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Banking Sector Credit Predicted to Hit N16.7tn



  • Banking Sector Credit Predicted to Hit N16.7tn in 2018

Analysts at FSDH Merchant Bank Limited have projected that banking sector credit to the private sector will rise to N16.7 trillion this year.

This, according to their prediction would represent a growth of 6.34 per cent compared with the N15.7 trillion recorded in 2017.

The firm held the view that the manufacturing sector would attract the highest credit this year, further adding that the uncertainties surrounding the fuel subsidy in the petroleum marketing sector may lead to a contraction of credit to that sector.

It noted that the improvement in the macroeconomic and business environment; improved consumers’ confidence; and the drop in the yields on the Nigerian Treasury Bills (NTBs) would be the main drivers of the expected credit growth.

The provisional figure that the National Bureau of Statistics (NBS) released for fourth quarter 2017 had shown that the banking sector credit to the private sector dropped from N16.1trillion in fourth quarter of 2016, to N15.7 trillion in fourth quarter of 2017.

Although the total credit as at the end of 2017 was higher than the figure of N13.1trilion in fourth quarter 2015, the impact of the devaluation of the local currency may be responsible for the growth in 2017 over 2015.

The sector with the highest credit allocation as at the fourth quarter of 2017 was mining and quarrying, and petroleum marketing, which accounted for 28 per cent of the total banking sector credit to the private sector.

This was followed by manufacturing 14 per cent; general services 18 per cent; and trade, seven per cent.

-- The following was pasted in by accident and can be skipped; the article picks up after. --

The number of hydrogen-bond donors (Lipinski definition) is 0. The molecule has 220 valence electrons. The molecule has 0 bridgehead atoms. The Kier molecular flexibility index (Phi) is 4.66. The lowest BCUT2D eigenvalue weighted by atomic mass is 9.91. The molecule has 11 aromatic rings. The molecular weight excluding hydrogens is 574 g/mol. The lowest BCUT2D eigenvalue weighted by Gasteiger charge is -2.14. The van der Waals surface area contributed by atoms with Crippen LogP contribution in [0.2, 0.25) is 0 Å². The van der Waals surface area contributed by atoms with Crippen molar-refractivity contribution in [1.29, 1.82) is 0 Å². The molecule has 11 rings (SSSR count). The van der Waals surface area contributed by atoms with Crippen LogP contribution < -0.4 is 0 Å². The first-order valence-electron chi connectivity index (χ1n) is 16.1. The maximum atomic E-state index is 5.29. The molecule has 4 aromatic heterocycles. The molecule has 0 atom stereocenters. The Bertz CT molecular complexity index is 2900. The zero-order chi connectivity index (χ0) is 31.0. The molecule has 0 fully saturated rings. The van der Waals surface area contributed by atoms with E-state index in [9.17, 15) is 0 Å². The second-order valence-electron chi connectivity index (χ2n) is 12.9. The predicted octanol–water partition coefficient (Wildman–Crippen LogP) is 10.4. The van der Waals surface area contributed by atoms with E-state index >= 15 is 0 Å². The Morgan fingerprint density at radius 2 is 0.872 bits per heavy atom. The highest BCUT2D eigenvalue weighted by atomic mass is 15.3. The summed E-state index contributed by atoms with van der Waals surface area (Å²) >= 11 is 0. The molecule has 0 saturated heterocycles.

Also, agriculture which contributed about 29 per cent of the Gross Domestic Product (GDP) in Nigeria in third quarter 2017, attracted three per cent of the total credit.

“Our findings show that the agriculture sector in Nigeria is faced with many problems. Thus, the sector is unable to attract the required credit. “Some of the problems are: inadequate storage facilities; poor transport network; inadequate research to develop improved seedlings; and weak integration between the sector and the manufacturing sector in providing manufacturing inputs.”

The CBN Governor, Mr. Godwin Emefiele had assured Nigerians that the central bank would continue to explore measures that would see that interest rates are supportive of domestic production.

According to him, the Bank would continue to fine tune measures to ensure and guarantee a stable exchange rate regime.

Emefiele had pointed out that with on-going recovery in economic performance, he was optimistic that improved outcomes would be recorded in the central bank’s work towards taming inflation, bringing down interest rates and guaranteeing exchange rate stability.

He disclosed that the CBN has been consistently devising ingenious approaches to solve peculiar challenges and would continue to learn from the experiences of other countries, particularly developing nations.

According to Emefiele, interest rates are a major incentive (or disincentive) to carry on industrial production activities.

They are the key price for capital and largely determine the ability to engage in profitable domestic economic ventures.

Economic theory dictates that low interest rate will boost incentives to procure loans to engage in production, and vice versa.

He therefore noted that it was imperative that authorities endeavor to keep interest rates at reasonably low levels.

More so, he stressed that the rate of inflation is a major determinant of the level of interest rates, adding inflation erodes the real returns on financial assets (denominated by interest rates) and it is necessarily required that such rates should be above the price index in other to guarantee real positive returns.

The CBN Governor pointed out that the lower the monetary authority is able to keep inflations rates using monetary policy, the lower it can force down interest rates and make it more attractive for users of funds to access credit.

CEO/Founder Investors King Ltd, a foreign exchange research analyst, contributing author on New York-based Talk Markets and, with over a decade experience in the global financial markets.


Investors Oversubscribed for FGN Bonds by N205.87 Billion in October




FG October Bonds Oversubscribed by N205.87 Billion

The Debt Management Office (DMO) has said investors oversubscribed for the Federal Government’s October bonds by N205.87 billion.